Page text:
Tommy Macpherson

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Colonel Sir Ronald Thomas Stewart Macpherson CBE, MC & Two Bars, TD, DL (4 October 1920 – 6 November 2014) was a highly decorated Scottish British Army officer during and after the Second World War. He fought with the No. 11 Commando unit and French Resistance forces, becoming infamous among Axis forces as the "Kilted Killer". Having caused so much damage to military infrastructure, a bounty of 300,000 francs was placed upon his head. He was awarded the Military Cross and the Croix de Guerre three times, and the Légion d'honneur.

Origins and education

Macpherson was born in Edinburgh, Scotland. He was youngest of seven children of Sir Thomas Stewart Macpherson CIE LLD and Helen, the daughter of the Reverend Archibald Borland Cameron. His father’s brother was the first Baron Strathcarron and one of his own brothers, Niall, was also raised to the peerage as Baron Drumalbyn. Another brother was George Macpherson, one of Scotland's greatest ever rugby players. His family originates from Newtonmore, in the Highlands, yet he was raised in the city.

His childhood home was Edgebrooke, in East Fettes Avenue, and he attended Edinburgh Academy prep school before Cargilfield, in Barnton. At 14, he went to Fettes College, where he joined the Officers' Training Corps. He also attended Trinity College, Oxford, where he was awarded a first class degree in Philosophy, Politics and Economics. He represented Oxford at rugby, hockey and athletics and was also an international student athlete, representing the UK in the 1500 Meters at the 1947 Universiade, the precursor of the World Student Games.[1]

Military career

Macpherson was commissioned in the Queen's Own Cameron Highlanders Territorial Army in 1939, before serving in No. 11 (Scottish) Commando in 1940-1941.

Macpherson was part of a four-man team sent to reconnoitre beaches in preparation for Operation Flipper, an attempted raid on the headquarters of Erwin Rommel, the famous German Field Marshal. In two canvas folboats, they waited at sea for their rendezvous with a submarine which was to return them to their base at Apollonia. After two nights, the submarine had not appeared and one boat was leaking, so the men decided to land again and make a final attempt in one boat, but in the end the weather was too bad. They then decided to walk to Tobruk, despite the fact they had no food, water or maps, and were dressed only in shorts. Captain Ratcliffe and Lieutenant Ravenscroft were captured on 2 November, Macpherson and Corporal Evans managed to hold out for another day before they too were captured by Italian forces near Derna. Interrogated by four army officers and six carabinieri, one asked MacPherson to demonstrate how his Colt Automatic worked, he did so "by putting in a spare magazine [he] still had, and then held the party up with the loaded weapon".[2] Unfortunately, he then suffered a severe attack of cramp, and was recaptured and placed in solitary confinement. He made one further escape attempt before being taken to Italy in a destroyer, and held in a prisoner of war camp at Montalbo; here he made a further escape attempt, breaching the inner perimeter, but he could not find a way over the outer fence. In June 1942 he was moved to another camp at Gavi, near Genoa.[2]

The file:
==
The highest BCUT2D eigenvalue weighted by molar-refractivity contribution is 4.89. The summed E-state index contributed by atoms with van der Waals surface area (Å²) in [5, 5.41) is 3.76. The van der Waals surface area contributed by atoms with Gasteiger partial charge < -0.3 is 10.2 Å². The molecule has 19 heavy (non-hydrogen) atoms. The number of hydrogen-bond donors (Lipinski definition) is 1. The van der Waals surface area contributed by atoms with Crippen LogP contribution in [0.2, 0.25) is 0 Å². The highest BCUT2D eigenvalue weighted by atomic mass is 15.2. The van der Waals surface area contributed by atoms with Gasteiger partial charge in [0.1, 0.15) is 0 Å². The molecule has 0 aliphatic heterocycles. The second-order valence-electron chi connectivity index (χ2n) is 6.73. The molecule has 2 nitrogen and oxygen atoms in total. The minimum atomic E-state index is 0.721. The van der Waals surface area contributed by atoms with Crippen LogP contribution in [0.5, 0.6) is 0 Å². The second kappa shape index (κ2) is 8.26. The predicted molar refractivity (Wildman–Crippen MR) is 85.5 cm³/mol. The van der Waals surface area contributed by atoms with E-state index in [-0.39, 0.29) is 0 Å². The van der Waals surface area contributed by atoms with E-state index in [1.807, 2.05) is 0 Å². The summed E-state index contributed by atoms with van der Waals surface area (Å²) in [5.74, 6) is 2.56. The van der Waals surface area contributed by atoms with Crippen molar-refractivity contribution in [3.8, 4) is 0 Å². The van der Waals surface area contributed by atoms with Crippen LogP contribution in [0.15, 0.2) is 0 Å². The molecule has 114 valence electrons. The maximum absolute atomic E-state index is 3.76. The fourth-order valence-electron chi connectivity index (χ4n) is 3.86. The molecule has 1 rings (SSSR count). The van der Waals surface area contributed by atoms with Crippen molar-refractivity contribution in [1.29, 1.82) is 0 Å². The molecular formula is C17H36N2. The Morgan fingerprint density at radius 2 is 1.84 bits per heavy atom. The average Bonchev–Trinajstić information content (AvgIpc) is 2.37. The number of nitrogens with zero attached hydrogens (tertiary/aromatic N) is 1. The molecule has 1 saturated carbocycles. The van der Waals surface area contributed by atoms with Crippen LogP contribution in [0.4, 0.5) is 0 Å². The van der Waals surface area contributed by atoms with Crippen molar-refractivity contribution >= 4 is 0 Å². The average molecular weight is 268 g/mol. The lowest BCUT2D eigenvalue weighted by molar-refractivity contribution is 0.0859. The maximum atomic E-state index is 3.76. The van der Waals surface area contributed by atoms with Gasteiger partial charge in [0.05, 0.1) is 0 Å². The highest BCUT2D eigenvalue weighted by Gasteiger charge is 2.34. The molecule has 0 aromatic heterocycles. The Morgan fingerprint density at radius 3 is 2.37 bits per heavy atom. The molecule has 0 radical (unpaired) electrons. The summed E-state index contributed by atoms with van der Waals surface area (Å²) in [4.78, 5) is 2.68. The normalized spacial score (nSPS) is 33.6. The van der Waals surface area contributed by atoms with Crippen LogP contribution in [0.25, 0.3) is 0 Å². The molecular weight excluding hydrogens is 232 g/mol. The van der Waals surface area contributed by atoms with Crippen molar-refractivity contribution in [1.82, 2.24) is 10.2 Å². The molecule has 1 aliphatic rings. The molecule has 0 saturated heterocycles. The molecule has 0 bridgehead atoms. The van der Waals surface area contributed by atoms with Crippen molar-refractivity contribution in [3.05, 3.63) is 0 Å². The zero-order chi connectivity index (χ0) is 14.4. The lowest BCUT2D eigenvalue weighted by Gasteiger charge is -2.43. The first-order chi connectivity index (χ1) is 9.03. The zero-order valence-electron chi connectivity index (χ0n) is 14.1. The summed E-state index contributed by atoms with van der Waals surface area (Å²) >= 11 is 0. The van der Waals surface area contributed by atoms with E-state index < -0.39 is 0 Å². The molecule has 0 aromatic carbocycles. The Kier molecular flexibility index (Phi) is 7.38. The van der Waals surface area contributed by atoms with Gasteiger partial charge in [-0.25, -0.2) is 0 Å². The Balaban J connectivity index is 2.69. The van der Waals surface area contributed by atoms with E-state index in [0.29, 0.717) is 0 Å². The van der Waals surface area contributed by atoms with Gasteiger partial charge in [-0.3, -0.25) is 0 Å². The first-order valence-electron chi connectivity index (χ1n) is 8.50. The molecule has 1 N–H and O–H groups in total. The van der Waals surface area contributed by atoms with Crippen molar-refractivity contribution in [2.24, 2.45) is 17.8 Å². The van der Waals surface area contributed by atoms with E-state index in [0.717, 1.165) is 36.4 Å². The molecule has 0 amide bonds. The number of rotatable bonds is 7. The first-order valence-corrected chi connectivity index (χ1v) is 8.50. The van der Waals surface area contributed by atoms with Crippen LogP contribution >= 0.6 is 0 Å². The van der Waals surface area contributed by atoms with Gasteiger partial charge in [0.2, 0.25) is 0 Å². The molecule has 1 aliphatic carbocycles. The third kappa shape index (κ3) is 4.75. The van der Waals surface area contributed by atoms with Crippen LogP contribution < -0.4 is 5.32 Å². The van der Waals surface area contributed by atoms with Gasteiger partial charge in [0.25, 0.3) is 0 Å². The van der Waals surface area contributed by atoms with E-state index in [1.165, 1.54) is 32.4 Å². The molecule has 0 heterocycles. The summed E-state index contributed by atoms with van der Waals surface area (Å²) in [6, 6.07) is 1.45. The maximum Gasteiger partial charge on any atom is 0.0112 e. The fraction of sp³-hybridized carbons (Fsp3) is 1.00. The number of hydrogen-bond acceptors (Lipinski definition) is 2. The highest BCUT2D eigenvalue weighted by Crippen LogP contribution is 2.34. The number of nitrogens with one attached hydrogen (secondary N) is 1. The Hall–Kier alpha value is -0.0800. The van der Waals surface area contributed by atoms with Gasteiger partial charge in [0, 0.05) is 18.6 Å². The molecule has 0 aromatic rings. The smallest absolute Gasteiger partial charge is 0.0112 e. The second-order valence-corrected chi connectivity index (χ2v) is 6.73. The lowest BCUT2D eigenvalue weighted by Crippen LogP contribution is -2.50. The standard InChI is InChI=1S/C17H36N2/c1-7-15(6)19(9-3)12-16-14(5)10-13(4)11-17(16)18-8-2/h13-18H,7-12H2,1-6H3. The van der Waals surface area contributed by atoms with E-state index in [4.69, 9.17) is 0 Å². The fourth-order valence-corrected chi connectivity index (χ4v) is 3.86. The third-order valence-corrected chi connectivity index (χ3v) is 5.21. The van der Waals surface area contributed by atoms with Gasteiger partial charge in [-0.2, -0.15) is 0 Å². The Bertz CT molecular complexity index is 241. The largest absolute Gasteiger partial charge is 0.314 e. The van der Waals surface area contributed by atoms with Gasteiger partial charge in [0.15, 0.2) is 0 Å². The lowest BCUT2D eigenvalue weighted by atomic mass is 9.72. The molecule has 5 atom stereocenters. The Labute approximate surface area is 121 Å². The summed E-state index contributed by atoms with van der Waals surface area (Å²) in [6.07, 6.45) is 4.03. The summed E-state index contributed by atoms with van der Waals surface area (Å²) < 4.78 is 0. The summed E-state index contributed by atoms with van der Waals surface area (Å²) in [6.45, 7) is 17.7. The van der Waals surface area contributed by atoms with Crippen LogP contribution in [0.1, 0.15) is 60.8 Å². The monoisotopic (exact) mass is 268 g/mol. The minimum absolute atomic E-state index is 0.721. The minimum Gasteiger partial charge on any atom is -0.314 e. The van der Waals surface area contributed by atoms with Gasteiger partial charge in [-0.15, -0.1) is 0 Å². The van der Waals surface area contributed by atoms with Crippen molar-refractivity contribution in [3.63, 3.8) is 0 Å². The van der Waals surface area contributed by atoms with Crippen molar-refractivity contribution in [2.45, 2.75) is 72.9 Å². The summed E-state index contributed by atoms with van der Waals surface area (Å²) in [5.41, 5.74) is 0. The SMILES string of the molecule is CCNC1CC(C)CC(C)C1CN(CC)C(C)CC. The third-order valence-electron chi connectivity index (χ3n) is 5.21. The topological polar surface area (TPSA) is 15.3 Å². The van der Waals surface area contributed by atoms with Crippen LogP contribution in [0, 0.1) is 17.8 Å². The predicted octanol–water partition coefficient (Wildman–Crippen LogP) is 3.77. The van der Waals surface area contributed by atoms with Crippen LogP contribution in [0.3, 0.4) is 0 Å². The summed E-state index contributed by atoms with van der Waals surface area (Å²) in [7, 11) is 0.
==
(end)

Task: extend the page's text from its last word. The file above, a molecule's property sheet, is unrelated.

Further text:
After the Italian armistice the camp was taken over by German forces on 9 September 1943, and the prisoners transferred to German prisoner of war camps from 14 September when they were taken by road to Acqui. From here they were to be taken by train to Austria. Macpherson managed to get away from his guards, but was soon recaptured, and almost shot; fortunately the order by a feldwebel (NCO) was countermanded by an officer. The prisoners were then transported by train to Stalag XVIII-A at Spittal an der Drau, Austria. On arrival at this camp, Macpherson and a New Zealander, Captain Colin Norman Armstrong managed to hide from the Germans whenever they tried to take a roll call, and obtained assistance from the French held in a different part of the camp, escaping in French uniforms on 21 September, also accompanied by a Captain A. A. Yeoman. They managed to recross the Italian border, and were intending to make their way into Yugoslavia and link up with Allied-supported partisans there. Unfortunately, Armstrong became separated, and on 26 September Macpherson and Armstrong ran into a German patrol near Chiusaforte, Macpherson spoke to the patrol in Italian, pretending to be an Italian officer, and tried to convince the patrol that Armstrong was Croatian. The Red Cross rations they were carrying revealed their true status, and they were sent to a camp in Hohenstein, arriving on 30 September after a five-day train journey with only a small amount of bread to eat and little water. On 1 October they were transferred to Stalag XX-A at Toruń, Poland. On 9 October they escaped again, with assistance from Private Hutson and Sergeant Glancy. The four then managed to travel to Sweden via Bromberg and Gdynia; flying back to Kinloss, Scotland on 4 November 1943, two years after he had been captured in Egypt.[2] [3]On 17 February 1944, Macpherson was awarded the Military Cross (MC) for his escape.[2][4]

Operation Jedburgh

Within a few days of returning to Great Britain McPherson was instructed to report to Milton Hall. There he discovered he was to be part of Operation Jedburgh. Under this operation three man units were to be dropped into occupied Europe to carry out sabotage and guerrilla warfare, acting as a high profile focus for the local resistance. His training lasted from January to March 1944, at the end of which he was promoted to Major and placed in charge of team Quinine. His team members were a French lieutenant, Michel de Bourbon, and a British radio operator, Sergeant Arthur Brown.[5]